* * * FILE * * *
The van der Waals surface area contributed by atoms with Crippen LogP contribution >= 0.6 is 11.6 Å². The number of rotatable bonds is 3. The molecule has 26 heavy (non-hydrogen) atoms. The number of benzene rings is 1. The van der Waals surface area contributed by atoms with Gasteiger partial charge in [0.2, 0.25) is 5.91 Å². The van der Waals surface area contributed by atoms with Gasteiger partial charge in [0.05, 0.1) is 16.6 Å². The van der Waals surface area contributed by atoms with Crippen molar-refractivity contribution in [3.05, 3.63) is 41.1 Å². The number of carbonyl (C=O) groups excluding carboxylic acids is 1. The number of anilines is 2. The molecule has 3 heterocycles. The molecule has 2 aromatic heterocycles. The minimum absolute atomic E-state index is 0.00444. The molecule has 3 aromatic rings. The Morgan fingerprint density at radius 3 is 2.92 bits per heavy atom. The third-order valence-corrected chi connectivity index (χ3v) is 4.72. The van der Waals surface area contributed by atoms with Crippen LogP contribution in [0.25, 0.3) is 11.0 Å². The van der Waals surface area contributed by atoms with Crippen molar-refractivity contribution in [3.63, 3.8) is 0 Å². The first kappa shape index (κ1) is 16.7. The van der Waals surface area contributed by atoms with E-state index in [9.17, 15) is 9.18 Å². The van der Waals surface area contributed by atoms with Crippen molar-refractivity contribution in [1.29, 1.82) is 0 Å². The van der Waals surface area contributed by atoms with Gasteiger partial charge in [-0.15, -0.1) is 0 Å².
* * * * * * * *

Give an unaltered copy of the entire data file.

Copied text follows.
The van der Waals surface area contributed by atoms with Crippen LogP contribution >= 0.6 is 11.6 Å². The number of rotatable bonds is 3. The molecule has 26 heavy (non-hydrogen) atoms. The number of benzene rings is 1. The van der Waals surface area contributed by atoms with Gasteiger partial charge in [0.2, 0.25) is 5.91 Å². The van der Waals surface area contributed by atoms with Gasteiger partial charge in [0.05, 0.1) is 16.6 Å². The van der Waals surface area contributed by atoms with Crippen molar-refractivity contribution in [3.05, 3.63) is 41.1 Å². The number of carbonyl (C=O) groups excluding carboxylic acids is 1. The number of anilines is 2. The molecule has 3 heterocycles. The molecule has 2 aromatic heterocycles. The minimum absolute atomic E-state index is 0.00444. The molecule has 3 aromatic rings. The Morgan fingerprint density at radius 3 is 2.92 bits per heavy atom. The third-order valence-corrected chi connectivity index (χ3v) is 4.72. The van der Waals surface area contributed by atoms with Crippen LogP contribution in [0.25, 0.3) is 11.0 Å². The van der Waals surface area contributed by atoms with Crippen molar-refractivity contribution in [3.63, 3.8) is 0 Å². The first kappa shape index (κ1) is 16.7. The van der Waals surface area contributed by atoms with E-state index in [9.17, 15) is 9.18 Å². The van der Waals surface area contributed by atoms with Crippen molar-refractivity contribution in [1.29, 1.82) is 0 Å². The van der Waals surface area contributed by atoms with Gasteiger partial charge in [-0.15, -0.1) is 0 Å².